When you dig up a daylily clump to divide and transplant it, you get a huge ball of big, fat rhizomes (well, the size of your fingers, at least) unlike a rose that has all those fine roots.


I would agree that if one can get away with it it is better to leave the green foliage alone, but if the leaves are wilting then the stomata are closed and photosynthesis is reduced/stopped, so they aren't making food. Shortening the leaves to the point where they're no longer wilting will allow the stomata to open and the plant to function more normally. If the root system was able to supply enough water for transpiration then the existing leaves wouldn't be wilting.

I think maybe by rhizomes you're referring to the tuberous roots? There are finer roots as well and they may be damaged in transplanting.

Name: Elaine
South Sarasota, Florida (Zone 9b)
The one constant in life is change
Cat Lover Master Gardener: Florida Tropicals Multi-Region Gardener Vegetable Grower Region: Florida
Herbs Orchids Birds Garden Ideas: Level 2 Garden Sages Celebrating Gardening: 2015
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dyzzypyxxy
Jun 29, 2014 4:23 PM CST
Blazing June sun, high 90's and single-digit humidity when I was there this week . . . no wonder the root system couldn't supply enough water, right?

Hoping Betsy got some shade on those plants and that next time she waits until September or so to divide her plants.
Elaine

"Success is stumbling from failure to failure with no loss of enthusiasm." –Winston Churchill
Name: Lyn
Weaverville, California (Zone 8a)
Garden Ideas: Level 1 Garden Sages Celebrating Gardening: 2015
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RoseBlush1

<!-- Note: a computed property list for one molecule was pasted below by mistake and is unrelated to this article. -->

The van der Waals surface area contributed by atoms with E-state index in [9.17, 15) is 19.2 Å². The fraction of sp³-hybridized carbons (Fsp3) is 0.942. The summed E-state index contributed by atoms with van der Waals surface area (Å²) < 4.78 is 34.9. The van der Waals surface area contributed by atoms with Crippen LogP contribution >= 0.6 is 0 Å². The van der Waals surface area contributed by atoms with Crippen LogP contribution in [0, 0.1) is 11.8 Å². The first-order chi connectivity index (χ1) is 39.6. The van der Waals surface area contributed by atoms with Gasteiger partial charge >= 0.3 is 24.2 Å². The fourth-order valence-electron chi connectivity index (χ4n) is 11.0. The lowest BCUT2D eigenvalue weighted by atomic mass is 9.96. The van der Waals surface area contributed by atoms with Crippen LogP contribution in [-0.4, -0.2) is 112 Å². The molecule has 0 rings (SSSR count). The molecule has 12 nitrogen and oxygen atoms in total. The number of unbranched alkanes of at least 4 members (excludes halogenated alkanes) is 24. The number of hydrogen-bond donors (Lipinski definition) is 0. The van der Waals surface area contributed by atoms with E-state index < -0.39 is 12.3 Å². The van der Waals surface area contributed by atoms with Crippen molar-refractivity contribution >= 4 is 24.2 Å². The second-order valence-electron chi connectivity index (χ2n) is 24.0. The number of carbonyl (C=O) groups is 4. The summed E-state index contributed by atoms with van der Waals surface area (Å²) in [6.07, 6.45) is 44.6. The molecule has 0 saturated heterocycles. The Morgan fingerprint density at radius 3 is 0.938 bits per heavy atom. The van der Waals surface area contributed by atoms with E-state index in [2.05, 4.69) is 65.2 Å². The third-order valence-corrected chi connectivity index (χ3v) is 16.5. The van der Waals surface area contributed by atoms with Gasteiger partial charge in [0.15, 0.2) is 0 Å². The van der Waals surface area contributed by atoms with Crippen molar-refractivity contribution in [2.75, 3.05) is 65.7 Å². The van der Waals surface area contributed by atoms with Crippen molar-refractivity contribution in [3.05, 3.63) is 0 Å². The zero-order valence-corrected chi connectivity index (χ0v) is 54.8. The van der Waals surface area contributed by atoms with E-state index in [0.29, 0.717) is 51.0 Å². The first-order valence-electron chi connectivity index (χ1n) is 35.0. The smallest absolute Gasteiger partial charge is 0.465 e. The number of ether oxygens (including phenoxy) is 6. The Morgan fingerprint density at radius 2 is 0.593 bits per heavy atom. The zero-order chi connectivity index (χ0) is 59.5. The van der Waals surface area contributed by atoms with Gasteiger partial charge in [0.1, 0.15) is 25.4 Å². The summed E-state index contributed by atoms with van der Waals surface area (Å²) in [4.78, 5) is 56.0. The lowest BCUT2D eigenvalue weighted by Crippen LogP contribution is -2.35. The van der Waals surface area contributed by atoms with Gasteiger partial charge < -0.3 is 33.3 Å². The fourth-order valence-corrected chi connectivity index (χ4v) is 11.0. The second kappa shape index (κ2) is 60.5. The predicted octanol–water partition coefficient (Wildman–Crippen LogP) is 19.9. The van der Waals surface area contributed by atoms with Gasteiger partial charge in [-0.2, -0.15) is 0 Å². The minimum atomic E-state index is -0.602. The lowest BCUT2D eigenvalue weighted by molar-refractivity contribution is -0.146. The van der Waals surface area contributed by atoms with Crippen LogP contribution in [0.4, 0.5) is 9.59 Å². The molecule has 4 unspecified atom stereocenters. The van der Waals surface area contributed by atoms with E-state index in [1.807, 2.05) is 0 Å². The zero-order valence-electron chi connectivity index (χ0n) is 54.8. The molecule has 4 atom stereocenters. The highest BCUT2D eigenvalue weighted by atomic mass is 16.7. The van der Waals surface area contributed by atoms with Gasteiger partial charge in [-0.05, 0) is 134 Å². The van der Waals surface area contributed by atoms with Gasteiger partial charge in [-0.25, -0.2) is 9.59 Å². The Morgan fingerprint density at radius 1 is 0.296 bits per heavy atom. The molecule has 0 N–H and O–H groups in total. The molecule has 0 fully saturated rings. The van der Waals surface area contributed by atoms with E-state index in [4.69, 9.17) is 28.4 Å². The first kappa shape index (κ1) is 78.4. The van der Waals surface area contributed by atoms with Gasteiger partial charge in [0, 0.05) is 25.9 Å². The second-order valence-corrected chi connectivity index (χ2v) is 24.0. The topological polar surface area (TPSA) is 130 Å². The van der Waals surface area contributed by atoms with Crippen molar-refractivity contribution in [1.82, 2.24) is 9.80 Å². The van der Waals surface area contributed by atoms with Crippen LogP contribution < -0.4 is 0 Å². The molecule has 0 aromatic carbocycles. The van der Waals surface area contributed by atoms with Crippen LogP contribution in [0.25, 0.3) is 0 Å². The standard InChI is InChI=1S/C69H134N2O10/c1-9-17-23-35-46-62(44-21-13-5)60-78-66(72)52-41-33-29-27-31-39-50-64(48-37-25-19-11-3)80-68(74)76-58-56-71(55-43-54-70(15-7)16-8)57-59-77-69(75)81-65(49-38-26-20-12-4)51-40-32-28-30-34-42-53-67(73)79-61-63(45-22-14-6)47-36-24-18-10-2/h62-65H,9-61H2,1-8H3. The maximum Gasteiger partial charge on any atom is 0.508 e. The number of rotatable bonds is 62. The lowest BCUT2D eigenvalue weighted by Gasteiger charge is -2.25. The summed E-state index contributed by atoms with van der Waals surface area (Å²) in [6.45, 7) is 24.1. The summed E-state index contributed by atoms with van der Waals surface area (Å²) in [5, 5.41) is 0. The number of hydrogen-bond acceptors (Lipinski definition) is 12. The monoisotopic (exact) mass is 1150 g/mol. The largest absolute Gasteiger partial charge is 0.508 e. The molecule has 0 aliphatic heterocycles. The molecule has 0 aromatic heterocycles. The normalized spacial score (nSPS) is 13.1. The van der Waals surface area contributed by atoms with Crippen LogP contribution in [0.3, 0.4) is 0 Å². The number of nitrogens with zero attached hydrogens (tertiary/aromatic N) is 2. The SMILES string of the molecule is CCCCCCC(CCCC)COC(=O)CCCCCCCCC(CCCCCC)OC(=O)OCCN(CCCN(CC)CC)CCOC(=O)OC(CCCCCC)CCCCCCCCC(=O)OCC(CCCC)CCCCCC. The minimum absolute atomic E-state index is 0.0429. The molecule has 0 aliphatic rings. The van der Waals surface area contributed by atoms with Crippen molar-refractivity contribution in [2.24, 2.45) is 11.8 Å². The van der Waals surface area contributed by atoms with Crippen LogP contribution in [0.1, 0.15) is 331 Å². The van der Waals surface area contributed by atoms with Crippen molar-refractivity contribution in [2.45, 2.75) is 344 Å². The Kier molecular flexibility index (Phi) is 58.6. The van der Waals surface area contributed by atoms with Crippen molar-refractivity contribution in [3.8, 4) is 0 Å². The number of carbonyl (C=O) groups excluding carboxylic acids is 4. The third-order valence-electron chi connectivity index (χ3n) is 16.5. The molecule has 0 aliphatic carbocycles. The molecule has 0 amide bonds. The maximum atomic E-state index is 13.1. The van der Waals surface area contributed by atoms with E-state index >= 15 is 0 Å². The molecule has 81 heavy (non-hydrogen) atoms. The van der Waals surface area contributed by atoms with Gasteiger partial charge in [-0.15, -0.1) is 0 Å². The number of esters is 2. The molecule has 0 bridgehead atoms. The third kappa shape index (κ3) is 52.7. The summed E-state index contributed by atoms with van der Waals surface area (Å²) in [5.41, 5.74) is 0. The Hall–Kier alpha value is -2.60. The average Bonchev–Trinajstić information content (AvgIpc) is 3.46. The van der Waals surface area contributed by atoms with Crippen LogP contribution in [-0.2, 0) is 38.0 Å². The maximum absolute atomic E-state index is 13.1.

Jun 29, 2014 4:35 PM CST
Sue .....

You said it better than I did "Shortening the leaves to the point where they're no longer wilting will allow the stomata to open and the plant to function more normally. If the root system was able to supply enough water for transpiration then the existing leaves wouldn't be wilting."

Thank You!

Smiles,
Lyn
I'd rather weed than dust ... the weeds stay gone longer.

laraspberry
Jul 2, 2014 6:45 AM CST
I dug up and moved some from a half barrel and moved to other barrels on the property and some to garden beds, but they had just started coming up....maybe 6" of growth. Didn't need to cut anything back. All are about to flower already....except for one ate down by an Elk (didn't spray in time...opps!). Our central Idaho mountain weather was mostly cool which I'm sure made the difference between life and death Blinking !

Name: Elaine
South Sarasota, Florida (Zone 9b)
The one constant in life is change
Cat Lover Master Gardener: Florida Tropicals Multi-Region Gardener Vegetable Grower Region: Florida
Herbs Orchids Birds Garden Ideas: Level 2 Garden Sages Celebrating Gardening: 2015
Image
dyzzypyxxy
Jul 3, 2014 9:03 AM CST
Yep, cool weather, and plants that hadn't flowered yet, all the difference. Even so, a bit earlier in the spring would have been even better for them.
Elaine

"Success is stumbling from failure to failure with no loss of enthusiasm." –Winston Churchill